Mojo Confidence. Clarity. Success


Five tips to avoid overused buzzwords on Linkedin

Being in the career coaching, recruiting and headhunting fields, I have seen literally thousands of Linkedin profiles. My responses have varied from laugh-out-loud moments, to cringe worthy moments, to pride; wanting to high five a client for sprucing up their profile.

Just like CV’s, Linkedin profiles can contain generic and overused words and phrases that don’t convey an individuals unique differentiators. I’ve certainly been a culprit of this myself. It’s often the case when we attempt to write something about ourselves, that we are drawn to words we hear thrown around like “strategic”, “extensive experience”, “dynamic”, “passionate” and “track record”. I’m not suggesting we refrain from using these words alltogether; however it’s worth considering whether we are overusing them to the point of not really adding value.

Standing out can be tough. Here are a few tips, which may help:

  • Results are key- Remember, a potential employer is looking at your profile from a “what’s

in it for me” perspective. Ensure you mention achievements in your summary as well as your employment section. These should be specific to you, with quantifiable outcomes.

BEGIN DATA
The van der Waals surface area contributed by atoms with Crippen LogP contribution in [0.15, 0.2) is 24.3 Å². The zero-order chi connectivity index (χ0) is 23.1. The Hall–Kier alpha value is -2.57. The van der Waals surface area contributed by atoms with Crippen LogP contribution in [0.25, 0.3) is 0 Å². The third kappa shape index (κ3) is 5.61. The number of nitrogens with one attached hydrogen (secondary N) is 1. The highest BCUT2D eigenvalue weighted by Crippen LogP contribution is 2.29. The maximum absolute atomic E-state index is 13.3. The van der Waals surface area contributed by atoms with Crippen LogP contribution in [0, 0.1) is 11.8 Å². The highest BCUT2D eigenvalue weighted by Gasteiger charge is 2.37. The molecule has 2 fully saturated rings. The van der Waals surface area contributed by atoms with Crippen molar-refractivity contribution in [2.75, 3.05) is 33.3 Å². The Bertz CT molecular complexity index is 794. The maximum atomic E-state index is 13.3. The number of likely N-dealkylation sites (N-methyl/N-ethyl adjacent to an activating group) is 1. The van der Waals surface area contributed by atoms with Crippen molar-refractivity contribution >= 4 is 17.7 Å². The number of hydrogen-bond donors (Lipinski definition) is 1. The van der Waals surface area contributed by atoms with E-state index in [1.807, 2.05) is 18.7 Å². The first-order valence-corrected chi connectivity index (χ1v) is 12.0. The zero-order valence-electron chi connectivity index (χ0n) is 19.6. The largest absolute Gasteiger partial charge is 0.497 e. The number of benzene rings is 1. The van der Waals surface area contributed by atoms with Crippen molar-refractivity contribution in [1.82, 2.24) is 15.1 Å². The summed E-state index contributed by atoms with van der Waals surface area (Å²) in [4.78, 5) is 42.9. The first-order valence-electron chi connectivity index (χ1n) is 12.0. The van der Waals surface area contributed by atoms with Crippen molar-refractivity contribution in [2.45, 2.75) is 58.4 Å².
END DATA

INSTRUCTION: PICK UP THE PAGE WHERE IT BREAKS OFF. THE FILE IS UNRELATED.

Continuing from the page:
• Headline– If you don’t enter anything in your headline, or “tagline” as I call it, then Linkedin

will use your current work title. If this title doesn’t best reflect what you do, then create a powerful one that does. Eg. “Manager, Mentor, Thinker and Strategist at Company X.

  • “Power words”- Use action words in front of achievement statements that exhibit your

role in that achievement. Eg. “Conceptualised”, “created”, “initiated”, “implemented”, “managed”, “lead”, “improved” and “solved”.

  • Recommendations- Having a number of written recommendations from colleagues,

managers and other stakeholders will give your profile more credibility. This is just as important as having good references when applying for a job.

  • Interests- Often overlooked, this section can provide readers with more insight into who

you are as a person. Once again, try to stay clear of the more generic areas like ‘cooking, exercising, socialising, spending time with family etc’. I’m sure these would apply to most people. Instead, talk about your unique interests like ‘Competitive basketball’, Voluntary work (specifying who for), professional development (again be specific), along with any causes you are actively passionate about.

Colleagues and stakeholders will check out your profile, just as future hiring managers will. So, if you’re going to be on Linkedin, you may as well ensure you have a strong profile. Even if you’re not actively seeking opportunities, it helps to have a good brand.

Words are important. Choose wisely.


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